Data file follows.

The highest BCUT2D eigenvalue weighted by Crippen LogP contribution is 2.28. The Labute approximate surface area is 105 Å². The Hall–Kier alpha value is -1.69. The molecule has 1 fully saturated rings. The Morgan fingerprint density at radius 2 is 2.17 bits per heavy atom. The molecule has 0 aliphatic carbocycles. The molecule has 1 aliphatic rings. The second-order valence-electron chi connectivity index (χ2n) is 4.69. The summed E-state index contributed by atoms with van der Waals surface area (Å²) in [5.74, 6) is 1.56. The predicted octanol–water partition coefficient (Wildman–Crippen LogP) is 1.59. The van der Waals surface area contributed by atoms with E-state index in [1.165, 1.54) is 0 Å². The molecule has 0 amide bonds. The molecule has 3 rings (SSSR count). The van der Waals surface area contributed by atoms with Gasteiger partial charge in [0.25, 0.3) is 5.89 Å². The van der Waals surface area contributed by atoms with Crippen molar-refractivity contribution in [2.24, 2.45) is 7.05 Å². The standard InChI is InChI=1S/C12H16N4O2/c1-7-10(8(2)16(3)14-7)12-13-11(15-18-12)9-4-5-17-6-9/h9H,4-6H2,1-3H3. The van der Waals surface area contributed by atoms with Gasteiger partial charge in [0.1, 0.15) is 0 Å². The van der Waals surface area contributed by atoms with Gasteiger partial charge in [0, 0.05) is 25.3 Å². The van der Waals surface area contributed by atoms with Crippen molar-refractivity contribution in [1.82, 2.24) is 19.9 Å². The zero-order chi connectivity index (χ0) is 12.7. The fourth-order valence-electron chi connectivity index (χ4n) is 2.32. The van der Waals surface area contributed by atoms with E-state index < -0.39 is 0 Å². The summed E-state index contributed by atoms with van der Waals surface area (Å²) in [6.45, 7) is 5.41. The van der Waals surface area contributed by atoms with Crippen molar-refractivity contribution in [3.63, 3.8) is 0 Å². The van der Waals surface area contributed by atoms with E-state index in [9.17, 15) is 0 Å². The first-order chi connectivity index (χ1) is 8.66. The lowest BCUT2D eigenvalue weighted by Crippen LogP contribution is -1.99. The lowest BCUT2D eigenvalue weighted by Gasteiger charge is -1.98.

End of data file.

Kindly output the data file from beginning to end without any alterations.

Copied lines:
The highest BCUT2D eigenvalue weighted by Crippen LogP contribution is 2.28. The Labute approximate surface area is 105 Å². The Hall–Kier alpha value is -1.69. The molecule has 1 fully saturated rings. The Morgan fingerprint density at radius 2 is 2.17 bits per heavy atom. The molecule has 0 aliphatic carbocycles. The molecule has 1 aliphatic rings. The second-order valence-electron chi connectivity index (χ2n) is 4.69. The summed E-state index contributed by atoms with van der Waals surface area (Å²) in [5.74, 6) is 1.56. The predicted octanol–water partition coefficient (Wildman–Crippen LogP) is 1.59. The van der Waals surface area contributed by atoms with E-state index in [1.165, 1.54) is 0 Å². The molecule has 0 amide bonds. The molecule has 3 rings (SSSR count). The van der Waals surface area contributed by atoms with Gasteiger partial charge in [0.25, 0.3) is 5.89 Å². The van der Waals surface area contributed by atoms with Crippen molar-refractivity contribution in [2.24, 2.45) is 7.05 Å². The standard InChI is InChI=1S/C12H16N4O2/c1-7-10(8(2)16(3)14-7)12-13-11(15-18-12)9-4-5-17-6-9/h9H,4-6H2,1-3H3. The van der Waals surface area contributed by atoms with Gasteiger partial charge in [0.1, 0.15) is 0 Å². The van der Waals surface area contributed by atoms with Gasteiger partial charge in [0, 0.05) is 25.3 Å². The van der Waals surface area contributed by atoms with Crippen molar-refractivity contribution in [1.82, 2.24) is 19.9 Å². The zero-order chi connectivity index (χ0) is 12.7. The fourth-order valence-electron chi connectivity index (χ4n) is 2.32. The van der Waals surface area contributed by atoms with E-state index < -0.39 is 0 Å². The summed E-state index contributed by atoms with van der Waals surface area (Å²) in [6.45, 7) is 5.41. The van der Waals surface area contributed by atoms with Crippen molar-refractivity contribution in [3.63, 3.8) is 0 Å². The van der Waals surface area contributed by atoms with E-state index in [9.17, 15) is 0 Å². The first-order chi connectivity index (χ1) is 8.66. The lowest BCUT2D eigenvalue weighted by Crippen LogP contribution is -1.99. The lowest BCUT2D eigenvalue weighted by Gasteiger charge is -1.98.